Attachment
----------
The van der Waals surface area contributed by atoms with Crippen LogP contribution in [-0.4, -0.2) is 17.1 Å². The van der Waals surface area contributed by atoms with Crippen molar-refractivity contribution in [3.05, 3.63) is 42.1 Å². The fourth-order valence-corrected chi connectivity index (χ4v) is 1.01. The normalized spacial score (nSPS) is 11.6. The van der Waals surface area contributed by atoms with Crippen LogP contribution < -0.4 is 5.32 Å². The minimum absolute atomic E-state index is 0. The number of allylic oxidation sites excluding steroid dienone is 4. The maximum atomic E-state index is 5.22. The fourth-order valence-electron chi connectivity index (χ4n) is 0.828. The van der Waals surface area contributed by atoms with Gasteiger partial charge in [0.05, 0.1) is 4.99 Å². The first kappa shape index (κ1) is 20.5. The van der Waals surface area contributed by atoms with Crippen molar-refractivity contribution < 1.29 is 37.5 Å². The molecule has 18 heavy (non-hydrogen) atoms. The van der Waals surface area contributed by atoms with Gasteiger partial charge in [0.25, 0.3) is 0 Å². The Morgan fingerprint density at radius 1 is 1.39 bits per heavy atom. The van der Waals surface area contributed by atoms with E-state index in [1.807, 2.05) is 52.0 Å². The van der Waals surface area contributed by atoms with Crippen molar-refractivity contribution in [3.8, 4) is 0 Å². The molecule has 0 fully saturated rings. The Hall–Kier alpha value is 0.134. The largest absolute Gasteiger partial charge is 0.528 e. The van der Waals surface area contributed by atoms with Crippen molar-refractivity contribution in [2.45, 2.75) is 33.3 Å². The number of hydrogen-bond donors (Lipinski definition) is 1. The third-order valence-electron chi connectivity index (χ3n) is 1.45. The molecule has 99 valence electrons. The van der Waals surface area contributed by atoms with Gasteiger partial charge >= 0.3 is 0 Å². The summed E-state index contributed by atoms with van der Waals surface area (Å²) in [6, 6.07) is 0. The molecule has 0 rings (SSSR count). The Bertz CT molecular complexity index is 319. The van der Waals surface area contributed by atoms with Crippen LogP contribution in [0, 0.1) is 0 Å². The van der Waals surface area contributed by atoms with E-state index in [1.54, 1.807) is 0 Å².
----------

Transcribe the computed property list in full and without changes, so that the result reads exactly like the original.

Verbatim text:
The van der Waals surface area contributed by atoms with Crippen LogP contribution in [-0.4, -0.2) is 17.1 Å². The van der Waals surface area contributed by atoms with Crippen molar-refractivity contribution in [3.05, 3.63) is 42.1 Å². The fourth-order valence-corrected chi connectivity index (χ4v) is 1.01. The normalized spacial score (nSPS) is 11.6. The van der Waals surface area contributed by atoms with Crippen LogP contribution < -0.4 is 5.32 Å². The minimum absolute atomic E-state index is 0. The number of allylic oxidation sites excluding steroid dienone is 4. The maximum atomic E-state index is 5.22. The fourth-order valence-electron chi connectivity index (χ4n) is 0.828. The van der Waals surface area contributed by atoms with Gasteiger partial charge in [0.05, 0.1) is 4.99 Å². The first kappa shape index (κ1) is 20.5. The van der Waals surface area contributed by atoms with Crippen molar-refractivity contribution < 1.29 is 37.5 Å². The molecule has 18 heavy (non-hydrogen) atoms. The van der Waals surface area contributed by atoms with Gasteiger partial charge in [0.25, 0.3) is 0 Å². The Morgan fingerprint density at radius 1 is 1.39 bits per heavy atom. The van der Waals surface area contributed by atoms with E-state index in [1.807, 2.05) is 52.0 Å². The van der Waals surface area contributed by atoms with Crippen molar-refractivity contribution in [3.8, 4) is 0 Å². The molecule has 0 fully saturated rings. The Hall–Kier alpha value is 0.134. The largest absolute Gasteiger partial charge is 0.528 e. The van der Waals surface area contributed by atoms with Crippen molar-refractivity contribution in [2.45, 2.75) is 33.3 Å². The number of hydrogen-bond donors (Lipinski definition) is 1. The third-order valence-electron chi connectivity index (χ3n) is 1.45. The molecule has 99 valence electrons. The van der Waals surface area contributed by atoms with Gasteiger partial charge >= 0.3 is 0 Å². The summed E-state index contributed by atoms with van der Waals surface area (Å²) in [6, 6.07) is 0. The molecule has 0 rings (SSSR count). The Bertz CT molecular complexity index is 319. The van der Waals surface area contributed by atoms with Crippen LogP contribution in [0, 0.1) is 0 Å². The van der Waals surface area contributed by atoms with E-state index in [1.54, 1.807) is 0 Å².